Othello review by Jackass Tom

Shakespeare’s masterpiece becomes Welles’ masterpiece

The story of Othello brings back memories of 10th grade English. The memories are foggy at best. As I sit and watch the story rattling around in my head becomes a little more focused. When I first read Shakespeare’s work in high school it was accompanied by Welles’ work. At the time I didn’t get it. On one hand I was happy to be watching a movie in class; on the other hand it was black and white (anything pre-Star Wars back then didn’t exist). There were no dragons or battle scenes in Shakespeare’s work let alone in Welles’ movie so why should I care? Flashing forward to my twenties, I viewed Othello again with a little more sophistication and a little more respect for Orson Welles.

Othello and Desdemona had a ‘forbidden romance’. Othello was a moor, and Desdemona is a fair young maiden. Their hidden marriage is frowned upon by many, but most importantly frowned upon by Desdemona’s father. Iago, an officer of Othello, is a man of pure evil and he loathes young Othello. Not only is Iago evil, but he is also clever. Instead of using a sword to kill Othello, he uses his mind and his mouth to destroy him within. With Othello thinking he is a loyal officer, not to mention loyal friend, the mission all but too easy for the dastardly Iago.

Within Othello, Iago plants and tends to seeds of doubt. Othello is strong, but Iago sees a weakness: his jealousy. Iago makes claims of a love affair between Desdemona and Cassio. Othello would like to deny such allegations… but from his good pal Iago it has to be true. Slowly he begins to unravel as he sees what appear to be clues in favor of Iago’s claims. And whenever a new clue is ‘discovered’ Iago is right there to re-inforce Othello’s worst fears.

Othello is probably Welles’ most ambitious film since Cititzen Kane. He used dramatic camera angles, ingenious sets, and stark noir-ish shadows to accompany the powerful words of Shakespeare. Welles makes a point to open the movie, not with Shakespearean lines but with a fast-forward to a dark, yet glorious funeral sequence. Shots are choreographed to show off dark, sparsely clouded skies, and dark silhouettes of soldiers marching in a funeral of a fallen brother. Much like Kane no shot in Othello is a standard. You won’t find his work in the A-B-C’s of cinematography. His angles are shot either slightly low or slightly high. If one shadow is good, then fourteen shadows are better. Some shots are long, and some are extremely short and quick cutting. Welles appears to be at his best and most inspired in Othello.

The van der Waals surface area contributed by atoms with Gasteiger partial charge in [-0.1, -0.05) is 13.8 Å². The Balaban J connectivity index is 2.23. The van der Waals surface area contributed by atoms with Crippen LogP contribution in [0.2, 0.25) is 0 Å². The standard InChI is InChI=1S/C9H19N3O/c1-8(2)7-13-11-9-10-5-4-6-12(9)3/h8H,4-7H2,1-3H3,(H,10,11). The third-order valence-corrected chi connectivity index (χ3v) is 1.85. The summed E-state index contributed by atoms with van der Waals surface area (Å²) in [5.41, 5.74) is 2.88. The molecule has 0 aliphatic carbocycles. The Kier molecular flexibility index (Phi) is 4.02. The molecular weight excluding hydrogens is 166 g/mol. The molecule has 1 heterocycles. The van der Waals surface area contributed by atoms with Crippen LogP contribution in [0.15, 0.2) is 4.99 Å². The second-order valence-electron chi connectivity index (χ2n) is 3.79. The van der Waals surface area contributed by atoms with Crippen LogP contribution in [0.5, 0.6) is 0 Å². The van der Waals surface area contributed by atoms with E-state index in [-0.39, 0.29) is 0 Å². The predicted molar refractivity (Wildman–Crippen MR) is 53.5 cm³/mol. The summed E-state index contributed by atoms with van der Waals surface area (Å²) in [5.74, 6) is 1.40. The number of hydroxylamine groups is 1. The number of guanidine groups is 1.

Post-Kane it seems that Welles had troubles getting funding for nearly all of his films. Othello is a prime example as filming started in 1948 and wrapped up in 1951. Welles took on roles in other movies (Third Man is one such example) in order to keep Othello going. Through all of the money problems and time problems, it seems that Welles knew how to compensate inequity with sharp camera work. The only fault I see is during the murder of Cassio where shaky camera work used to create a sense of chaos is used in place of a true knife fight.

The only thing that shows in the latest re-mastering is a sound problem. Many voices are not synched well with the lips speaking. There are also moments where the lines being spoken are not clear or are being drown out by background noise. Another noticible sound item is the horns that were most likely added in the 1992 re-mastering. When you hear them it is obvious that they not the original ~1950 horn sound byte, but rather something generated in Windows Sound Recorder. All of this is unfortunate because had some of these technical problems not arose, this might be a film to rival Kane.

I am no Shakespearean scholar, so I am afraid I cannot give you a report on how correlated this movie version is to the actual text. From what I remember, like any movie, there were parts that were left out to save on time and of course the auteur director put his own twist a number of scenes and settings in order to create his dramatic interpretation. As far as I am concerned this is one of the most entertaining and eye-catching Shakespearean adaptations.

So much have I said about the director… I should give proper nods to the actors as well. The members of the cast are relatively unknown (to little American me), but they do a fantastic job. Suzanne Cloutier (as Desdemona) plays a strong and loyal. Even in her last moments she stands strong on her word that she has not betrayed her man. Micheal MacLiammoir is a sinister and truly evil Iago. He carries Othello around the film like a marionette, prancing him from corner to corner of the film by way of his vicious lies.

Despite its shortcomings, this is a work of art crafted brilliantly by a virtuoso. To watch it you probably have to be in the mood to see a Shakespearean drama. This is a must in the library of a true Welles fan (as I write this I realize that it is a missing piece on my own Welles shelf). If you rent it, make sure you get the 1992 re-master or sooner. I can’t imagine what this movie was like before it was touched up. In its current state it is slightly rough, but a true gem.

9 out of 10 Jackasses
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